Governor Erin? Stewart leaves door open to 2018 run
By Chris Fortier – New Britain Herald
Monday, May 16, 2016
NEW BRITAIN — The political pundits who had their money on Mayor Erin Stewart challenging Elizabeth Esty for her seat in Congress this fall found themselves swiftly defeated Sunday.
In an eight-minute appearance on WFSB-TV’s “Face the State,” Stewart did, however, leave the door open to a gubernatorial run in two years. She told host Dennis House she is confident she could serve as Connecticut’s chief executive but has not put a great deal of consideration into a strategy leading to the Capitol. The only political objective she has for certain is seeking a third term as mayor in 2017.
House told Stewart her name has been invoked on several occasions when politicians or journalists consider potential 2018 gubernatorial candidates. “I have heard that quite often myself and I’m extremely flattered by that. I’m glad people have the confidence in me and think I’m capable of doing the job,” Stewart said. “Do I think I could? Absolutely. Am I there yet? I’m not sure. I still have another election in New Britain in 2017 that I will certainly be going for. My job’s not done in New Britain yet. And whether I can bring those talents to the state remains to be seen but I’m certainly not ruling it out.”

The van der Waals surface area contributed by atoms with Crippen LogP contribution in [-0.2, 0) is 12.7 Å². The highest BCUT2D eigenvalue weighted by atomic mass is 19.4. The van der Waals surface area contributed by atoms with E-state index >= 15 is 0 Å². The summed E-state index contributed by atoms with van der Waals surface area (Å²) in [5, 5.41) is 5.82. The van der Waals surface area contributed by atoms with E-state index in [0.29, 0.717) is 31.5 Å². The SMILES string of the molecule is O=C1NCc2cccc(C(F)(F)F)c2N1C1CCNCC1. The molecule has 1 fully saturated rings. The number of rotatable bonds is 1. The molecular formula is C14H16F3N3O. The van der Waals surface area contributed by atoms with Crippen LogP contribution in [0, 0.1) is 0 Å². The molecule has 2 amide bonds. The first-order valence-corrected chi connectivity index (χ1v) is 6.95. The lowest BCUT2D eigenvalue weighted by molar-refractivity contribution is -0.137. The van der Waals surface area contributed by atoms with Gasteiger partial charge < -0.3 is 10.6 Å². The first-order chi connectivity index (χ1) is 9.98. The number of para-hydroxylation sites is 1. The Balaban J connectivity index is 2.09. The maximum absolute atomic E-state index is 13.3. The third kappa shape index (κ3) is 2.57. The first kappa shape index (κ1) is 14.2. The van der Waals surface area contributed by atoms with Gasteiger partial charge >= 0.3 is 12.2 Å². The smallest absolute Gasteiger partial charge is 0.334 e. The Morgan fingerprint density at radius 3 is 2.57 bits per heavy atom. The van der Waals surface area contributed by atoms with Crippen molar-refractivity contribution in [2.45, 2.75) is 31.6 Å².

Stewart said Danbury Mayor Mark Boughton and Trumbull First Selectman Timothy Herbst are likely to jump into the next governor’s race and it may be the right time for the heavily Democratic state to go red. “But the Legislature has a lot to do with it as well,” she said. “How many decades has it been that the Legislature has been Democratically controlled and we haven’t really seen a lot of progress? Look at where we are today. I think there has to be a good balance of power.”
Stewart said the more imminent political race — to the White House — will be won in New Britain by the candidate whose message ultimately resonates with urban voters. “What you’re seeing is a lot of the Latino and Hispanic communities come out in support of a lot of Donald Trump’s policies. I’ve seen that in New Britain and heard from our Latino coalitions that are leaning towards supporting him,” Stewart told House. “I’ve also heard from a lot of people that say they’re not voting at all because they don’t like either candidate.”
Stewart did not — and was not asked to — endorse a presidential candidate.
House and Stewart also discussed the city’s economic outlook, capital improvements endeavors and the mayor’s support of CTfastrak. House pointed out that she was one of the few state Republicans to back the controversial busway.
“I would be silly not to. You’re looking at the average population in New Britain that doesn’t have a car or they rely on public transportation to get around,” she said. “To see New Britain become a hub of public transportation was an incredible opportunity for the city to make a name for itself for the entire region. The city has had access to millions of dollars in transit-oriented development funds in the last few years because of the busway.”
Stewart detailed the construction and redevelopment projects around the bus line into the central business district, work that she said inspires new business. She told House corporations as well as mom-and-pops have been drawn to the Hardware City and in the last year, 34 new businesses have established themselves in the city, creating over 600 new jobs.
“People want to invest in cities that are investing in themselves,” said Stewart.
This story originally appeared in the New Britain Herald.